Minimum Salary ($141.70) MXN$42,510 | USD$2,237 MXN$708,500 | USD$37,289
UMA ($89.62) MXN$26,886 | USD$1,415 MXN$448,100 | USD$23,584

The calculations show how, when the UMA value is applied to calculation, the level of income or savings required to qualify for legal residency is reduced by about 40%.  This is because the Mexico’s minimum salary has been purposely increased by levels way above inflation over the last several years, whereas UMA has risen only by the official rate of inflation over the same period.

The average Social Security check for a retired worker in the US is about USD $1,421 per month (December 2020).  When UMA values are applied to the calculation, American retirees are now more able to qualify for legal residency in Mexico; and for those with a savings balance, they can now qualify with two-fifths less savings in the bank: ~US$23,000 instead of ~US$37,000.

The UMA multiplier will be relevant whether you apply for Temporary or Permanent residency, whether you are applying on the basis of economic solvency or family unit, and whether you use your income, accumulated savings, Mexican house value, or investment capital as a basis for proving your economic solvency.

Read our article about Financial Criteria for Legal Residency in Mexico to see qualification criteria for different types of residency permits.

* Calculations based on 19 Mexican pesos to 1 US dollar. In practice, each Mexican Consulate abroad uses slightly different exchange rates so their calculations may be higher or lower than the values quoted in these examples.

Important Points to Note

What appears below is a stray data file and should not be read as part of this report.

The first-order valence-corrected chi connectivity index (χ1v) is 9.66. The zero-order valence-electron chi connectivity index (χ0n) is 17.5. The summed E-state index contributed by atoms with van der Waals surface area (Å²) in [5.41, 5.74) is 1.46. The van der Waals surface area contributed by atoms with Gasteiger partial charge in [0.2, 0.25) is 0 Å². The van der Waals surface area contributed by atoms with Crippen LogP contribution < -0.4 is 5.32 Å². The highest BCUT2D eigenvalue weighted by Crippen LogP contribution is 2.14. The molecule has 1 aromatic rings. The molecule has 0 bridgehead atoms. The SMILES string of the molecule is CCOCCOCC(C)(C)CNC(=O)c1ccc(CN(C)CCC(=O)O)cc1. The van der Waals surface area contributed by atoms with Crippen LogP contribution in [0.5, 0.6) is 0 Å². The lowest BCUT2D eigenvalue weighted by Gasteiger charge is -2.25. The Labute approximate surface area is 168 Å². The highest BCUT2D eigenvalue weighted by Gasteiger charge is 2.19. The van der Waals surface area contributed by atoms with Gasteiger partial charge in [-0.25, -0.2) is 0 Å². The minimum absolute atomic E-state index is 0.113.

Transition period at Immigration Offices: We are seeing evidence that Immigration Offices in Mexico are currently transitioning away from using multiples of Minimum Salary, and switching to multiples of UMA, and it will likely take some time for all offices to apply the UMA standard uniformly, as they did with Minimum Salary.

Mexican Consulates abroad: Most people begin their residency application at a Mexican Consulate abroad.  When determining economic solvency, the consulates quote the required income and saving values in the foreign currency of the country where the consulate is situated, and these figures may still be based on the higher Minimum Salary multiples instead of the lower UMA multiples.  It is likely to take some time for all consulates to transition to UMA.  If your income or savings are on the cusp of qualification, you might ask the Mexican consulate you apply at whether they are using Minimum Salaries or UMA as a basis for their economic solvency calculations.

Exchange rates: As we mentioned in the article about financial criteria for residency qualification, Mexican Consulates abroad use exchange rates that might not reflect the current market rates between the Mexican peso and the foreign currency in the country you are applying from, and rates can also vary between consulates, so the levels of income or savings you are asked to provide will depend on the consulate you apply at.

Get full details with the latest Mexico Immigration Guide – Now a Free eBook